The pandemic has accelerated the need to usher in the next generation of the workforce. The skills that have the most value were already changing prior to the crisis, and there is a new emphasis on adaptability and resilience, which the pandemic has made even more important. At the same time, the increased role of technology in society, along with the move toward automating lower-value tasks for operational efficiency, is increasing the level of technology skill needed in the public sector workforce.
While the public sector has struggled to attract younger talent due to high competition from the private sector prior to the pandemic, there is an opportunity to change the younger generations' perceptions of being a civil servant - right now. Organizations can take this opportunity to embrace technology, transition to more flexible working models (location, hours), and inspire younger workers to serve their communities. Building a truly tech-driven workplace would give employees the best of all worlds – job security, good salaries, deep value, and flexibility – greatly strengthening its appeal and ability to compete for top talent.
Introducing a learning platform can also help improve attraction and engagement for millennial and Gen Z employees who want to keep their skills sharp and grow their careers. Learning platforms allow for a personalized learning experience that suits a multi-generational workforce, and can be tied to performance, succession planning, and organizational goals to drive career development and help close the skills gap.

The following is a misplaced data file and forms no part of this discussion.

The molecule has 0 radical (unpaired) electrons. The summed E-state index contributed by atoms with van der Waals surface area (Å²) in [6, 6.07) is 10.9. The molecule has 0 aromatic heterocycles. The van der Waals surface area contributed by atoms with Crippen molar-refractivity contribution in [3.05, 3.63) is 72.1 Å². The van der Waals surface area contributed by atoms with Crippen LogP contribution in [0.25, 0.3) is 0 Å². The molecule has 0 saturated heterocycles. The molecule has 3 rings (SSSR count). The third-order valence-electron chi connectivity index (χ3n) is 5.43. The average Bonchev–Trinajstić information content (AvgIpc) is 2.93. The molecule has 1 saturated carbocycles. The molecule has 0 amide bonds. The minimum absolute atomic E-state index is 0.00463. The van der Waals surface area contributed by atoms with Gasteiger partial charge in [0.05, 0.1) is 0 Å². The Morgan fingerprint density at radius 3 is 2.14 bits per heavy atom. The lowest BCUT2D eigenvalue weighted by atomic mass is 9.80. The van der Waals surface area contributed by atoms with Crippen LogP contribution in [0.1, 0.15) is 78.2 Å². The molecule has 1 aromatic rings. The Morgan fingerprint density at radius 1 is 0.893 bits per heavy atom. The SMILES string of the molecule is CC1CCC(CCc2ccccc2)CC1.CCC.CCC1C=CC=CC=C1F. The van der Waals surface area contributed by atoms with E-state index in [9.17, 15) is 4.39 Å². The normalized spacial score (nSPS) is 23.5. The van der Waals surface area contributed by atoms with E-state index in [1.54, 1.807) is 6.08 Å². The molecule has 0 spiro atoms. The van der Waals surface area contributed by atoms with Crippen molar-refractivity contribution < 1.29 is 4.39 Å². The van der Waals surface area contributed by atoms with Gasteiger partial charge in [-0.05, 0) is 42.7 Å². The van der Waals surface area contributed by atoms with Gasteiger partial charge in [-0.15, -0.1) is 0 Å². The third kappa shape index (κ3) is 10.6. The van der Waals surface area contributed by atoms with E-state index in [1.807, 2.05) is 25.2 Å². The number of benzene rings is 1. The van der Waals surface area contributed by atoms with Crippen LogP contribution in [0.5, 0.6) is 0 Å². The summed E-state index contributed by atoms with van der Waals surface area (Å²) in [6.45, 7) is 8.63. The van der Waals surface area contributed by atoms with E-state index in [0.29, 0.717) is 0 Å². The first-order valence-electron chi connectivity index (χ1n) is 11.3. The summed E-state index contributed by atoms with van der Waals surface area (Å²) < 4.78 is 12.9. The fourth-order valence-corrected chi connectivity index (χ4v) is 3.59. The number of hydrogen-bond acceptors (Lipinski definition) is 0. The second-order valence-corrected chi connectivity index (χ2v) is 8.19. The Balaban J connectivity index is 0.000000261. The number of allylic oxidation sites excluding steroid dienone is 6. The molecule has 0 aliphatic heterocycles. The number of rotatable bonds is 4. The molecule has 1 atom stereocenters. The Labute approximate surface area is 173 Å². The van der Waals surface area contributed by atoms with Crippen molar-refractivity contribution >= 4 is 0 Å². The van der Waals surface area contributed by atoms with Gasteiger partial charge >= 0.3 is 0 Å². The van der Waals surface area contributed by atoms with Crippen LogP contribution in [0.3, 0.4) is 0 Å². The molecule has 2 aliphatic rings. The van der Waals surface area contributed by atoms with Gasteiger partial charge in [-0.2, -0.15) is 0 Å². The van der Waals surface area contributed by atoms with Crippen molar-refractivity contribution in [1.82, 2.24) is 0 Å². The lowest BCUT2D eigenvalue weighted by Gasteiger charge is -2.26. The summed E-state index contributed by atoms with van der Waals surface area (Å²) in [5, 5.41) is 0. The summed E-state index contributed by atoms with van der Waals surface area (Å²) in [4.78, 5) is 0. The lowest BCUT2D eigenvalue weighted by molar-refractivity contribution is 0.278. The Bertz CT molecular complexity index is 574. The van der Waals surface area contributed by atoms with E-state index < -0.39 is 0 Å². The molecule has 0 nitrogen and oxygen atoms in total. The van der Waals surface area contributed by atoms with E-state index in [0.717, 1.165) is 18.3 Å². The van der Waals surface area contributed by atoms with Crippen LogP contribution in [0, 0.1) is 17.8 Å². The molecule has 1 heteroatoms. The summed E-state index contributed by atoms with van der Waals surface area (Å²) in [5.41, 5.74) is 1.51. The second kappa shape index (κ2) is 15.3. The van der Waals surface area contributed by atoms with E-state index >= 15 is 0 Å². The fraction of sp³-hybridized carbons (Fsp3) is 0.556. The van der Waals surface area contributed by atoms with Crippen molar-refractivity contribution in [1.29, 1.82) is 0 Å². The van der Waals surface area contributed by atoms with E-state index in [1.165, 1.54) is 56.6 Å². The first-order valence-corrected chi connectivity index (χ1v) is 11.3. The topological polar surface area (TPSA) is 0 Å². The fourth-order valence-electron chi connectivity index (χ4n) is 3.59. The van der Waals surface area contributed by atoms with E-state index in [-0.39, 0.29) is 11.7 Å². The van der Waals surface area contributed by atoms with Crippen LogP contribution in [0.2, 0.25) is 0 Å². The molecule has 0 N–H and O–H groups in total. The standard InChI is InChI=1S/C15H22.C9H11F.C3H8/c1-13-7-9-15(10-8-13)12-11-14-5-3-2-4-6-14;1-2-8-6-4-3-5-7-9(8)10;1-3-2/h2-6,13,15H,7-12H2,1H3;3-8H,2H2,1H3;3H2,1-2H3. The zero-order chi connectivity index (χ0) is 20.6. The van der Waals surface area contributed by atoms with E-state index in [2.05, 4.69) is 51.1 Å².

I have spent most of my career in the public sector, and believe this pandemic has underscored how essential it is in the eyes of all citizens. After all, it is the public sector that has kept our nation working during this unprecedented time. However, more disruption awaits on the horizon, and uncertainty has become our new normal. As such, the importance of modernizing the public sector to enable faster crisis response delivered by the best talent available – whether in an office or from their homes – has never been more apparent.